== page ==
Kristi Toliver averaged 17.5 points and 4.9 assists for the Sparks this… (Chuck Myers / MCT )
Point guard Kristi Toliver always believed in herself.
That became obvious in the first month of the season when the Sparks trailed by two points with about two seconds remaining in a game against Tulsa. Toliver was playing terrible and had committed 14 turnovers, yet she took the last shot, swishing a step-back three-pointer to give the Sparks a 76-75 win.
That play helped earn her the nickname "Killer" and the deep admiration of her coach, Carol Ross.
"It might have been the worst ball game I've ever seen a player play," Ross said. "She had been torched by the other team, I had been ripping her up ... but there was something inside of her that she still wanted the ball in her hands for the last shot."
That confidence helped transform Toliver, who became the Sparks' leading scorer this season, averaging 17.5 points a game, up from 11.2 a year ago.
The Sparks begin a best-of-three playoff series Thursday against the San Antonio Silver Stars at 7 p.m. at the Galen Center. The Sparks won't be playing at Staples Center, where they are 16-1 this season, because of a showing of "Batman Live."
The Silver Stars (21-13), who finished third in the Western Conference, beat the Sparks (24-10) in three of their four games in part because of Toliver's erratic performance. She was scoreless in a 94-80 loss to San Antonio in June. But she matched her career high with 29 points in a 101-77 win on Aug 23.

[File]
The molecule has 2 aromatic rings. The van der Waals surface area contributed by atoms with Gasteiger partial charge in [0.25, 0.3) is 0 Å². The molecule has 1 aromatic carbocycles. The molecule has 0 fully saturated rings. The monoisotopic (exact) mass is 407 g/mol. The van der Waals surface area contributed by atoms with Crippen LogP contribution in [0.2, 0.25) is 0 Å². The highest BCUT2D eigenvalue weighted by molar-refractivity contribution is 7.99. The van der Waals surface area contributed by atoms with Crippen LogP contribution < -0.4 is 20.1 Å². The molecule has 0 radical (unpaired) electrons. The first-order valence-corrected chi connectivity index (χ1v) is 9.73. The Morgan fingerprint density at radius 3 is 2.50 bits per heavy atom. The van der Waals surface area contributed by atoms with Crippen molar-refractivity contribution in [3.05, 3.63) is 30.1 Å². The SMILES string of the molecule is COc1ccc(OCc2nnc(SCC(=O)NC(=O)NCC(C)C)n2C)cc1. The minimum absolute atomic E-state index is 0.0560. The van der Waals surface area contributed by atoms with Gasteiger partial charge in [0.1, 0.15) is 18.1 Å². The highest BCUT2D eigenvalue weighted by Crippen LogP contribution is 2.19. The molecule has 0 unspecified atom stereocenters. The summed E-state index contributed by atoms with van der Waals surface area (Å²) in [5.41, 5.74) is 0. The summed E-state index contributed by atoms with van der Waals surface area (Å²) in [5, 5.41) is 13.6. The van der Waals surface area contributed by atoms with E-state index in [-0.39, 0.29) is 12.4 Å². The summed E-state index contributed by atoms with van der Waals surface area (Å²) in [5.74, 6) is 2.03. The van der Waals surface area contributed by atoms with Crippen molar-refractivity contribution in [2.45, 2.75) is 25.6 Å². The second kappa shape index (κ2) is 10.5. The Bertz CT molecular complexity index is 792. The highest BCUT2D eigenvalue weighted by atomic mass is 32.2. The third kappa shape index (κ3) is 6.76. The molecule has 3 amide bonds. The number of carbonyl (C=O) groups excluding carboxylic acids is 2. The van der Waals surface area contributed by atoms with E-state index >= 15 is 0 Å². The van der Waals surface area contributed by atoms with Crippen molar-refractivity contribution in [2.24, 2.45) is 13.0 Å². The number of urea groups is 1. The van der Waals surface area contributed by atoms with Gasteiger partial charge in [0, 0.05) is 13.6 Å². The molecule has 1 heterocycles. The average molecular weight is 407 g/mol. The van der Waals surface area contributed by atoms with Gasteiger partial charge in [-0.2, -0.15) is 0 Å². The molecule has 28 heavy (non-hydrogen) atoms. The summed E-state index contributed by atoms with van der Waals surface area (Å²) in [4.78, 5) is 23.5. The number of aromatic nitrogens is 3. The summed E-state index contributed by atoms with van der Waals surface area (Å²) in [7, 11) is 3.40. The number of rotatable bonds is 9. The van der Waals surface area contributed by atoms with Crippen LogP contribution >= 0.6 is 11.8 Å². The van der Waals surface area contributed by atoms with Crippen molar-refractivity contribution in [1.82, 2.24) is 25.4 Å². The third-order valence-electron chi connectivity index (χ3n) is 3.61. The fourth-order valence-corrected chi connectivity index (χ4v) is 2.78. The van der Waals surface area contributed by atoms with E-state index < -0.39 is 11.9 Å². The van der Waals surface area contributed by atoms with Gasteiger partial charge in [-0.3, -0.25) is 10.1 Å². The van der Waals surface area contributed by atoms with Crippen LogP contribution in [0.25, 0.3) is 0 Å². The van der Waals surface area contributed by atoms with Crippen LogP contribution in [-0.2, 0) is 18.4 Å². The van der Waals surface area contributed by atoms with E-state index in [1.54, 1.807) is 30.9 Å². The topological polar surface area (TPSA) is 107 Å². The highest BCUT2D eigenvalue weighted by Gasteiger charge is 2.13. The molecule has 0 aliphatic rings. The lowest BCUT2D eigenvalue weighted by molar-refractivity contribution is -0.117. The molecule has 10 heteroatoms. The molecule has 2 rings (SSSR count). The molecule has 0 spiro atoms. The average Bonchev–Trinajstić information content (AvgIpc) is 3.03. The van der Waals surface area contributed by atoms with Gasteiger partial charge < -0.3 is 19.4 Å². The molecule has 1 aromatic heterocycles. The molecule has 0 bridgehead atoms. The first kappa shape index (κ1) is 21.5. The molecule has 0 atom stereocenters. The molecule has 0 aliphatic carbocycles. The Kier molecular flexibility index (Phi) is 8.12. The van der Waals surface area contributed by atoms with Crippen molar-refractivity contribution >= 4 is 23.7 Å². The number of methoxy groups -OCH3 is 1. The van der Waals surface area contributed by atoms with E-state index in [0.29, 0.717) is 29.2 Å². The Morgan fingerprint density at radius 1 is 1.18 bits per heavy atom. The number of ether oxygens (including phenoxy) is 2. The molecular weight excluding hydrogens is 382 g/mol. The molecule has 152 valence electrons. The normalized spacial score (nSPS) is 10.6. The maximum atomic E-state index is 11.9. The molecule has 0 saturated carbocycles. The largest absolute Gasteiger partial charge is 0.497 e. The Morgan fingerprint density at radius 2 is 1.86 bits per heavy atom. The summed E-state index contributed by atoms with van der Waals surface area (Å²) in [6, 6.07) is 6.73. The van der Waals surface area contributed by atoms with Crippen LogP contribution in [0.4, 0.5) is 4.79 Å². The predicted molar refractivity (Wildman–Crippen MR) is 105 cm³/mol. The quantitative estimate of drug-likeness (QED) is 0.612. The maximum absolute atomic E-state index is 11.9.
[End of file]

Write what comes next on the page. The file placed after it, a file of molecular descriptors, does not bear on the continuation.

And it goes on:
"I think a lot of what we do depends on what she does," forward Candace Parker said of Toliver. "Obviously our success is a result of how well she's playing and how much she's contributing to this team."
It hasn't always been that way.
In her first three WNBA seasons, Toliver was mostly a bench player and averaged 9.2 points in about 20 minutes a game. Last year, she was the Sparks' third option on offense, at best.
It was a frustrating stretch for a player who knew she was capable of so much more.
"I felt like I was her Dr. Phil during that time period because I knew the agony that she was going through," said Kristi's father, George. "I'd say, 'Hang in there, you'll get your shot. Just be ready to perform when the time comes.' "
Toliver's father is a former NBA referee. When he'd review game tapes to evaluate his performance, Kristi would sit in his lap and study the players.
"I watched Michael Jordan growing up like a hawk," Kristi Toliver said. "I always wanted to take those kind of shots and be in those moments."
She had such a moment as a freshman at Maryland. In the NCAA title game against Duke, Toliver made a three-point shot over 6-7 Alison Bales with six seconds left to force overtime. The Terrapins won in overtime.
Her big opportunity came this season with a new coach who made the 5-foot-7 Toliver a starter and gave her 10 more minutes a game. Toliver didn't hesitate to take advantage.
"You don't have to tell Kristi to shoot," said Sparks forward DeLisha Milton-Jones.
Not even when she's struggling.
"I love those big moments," Toliver said.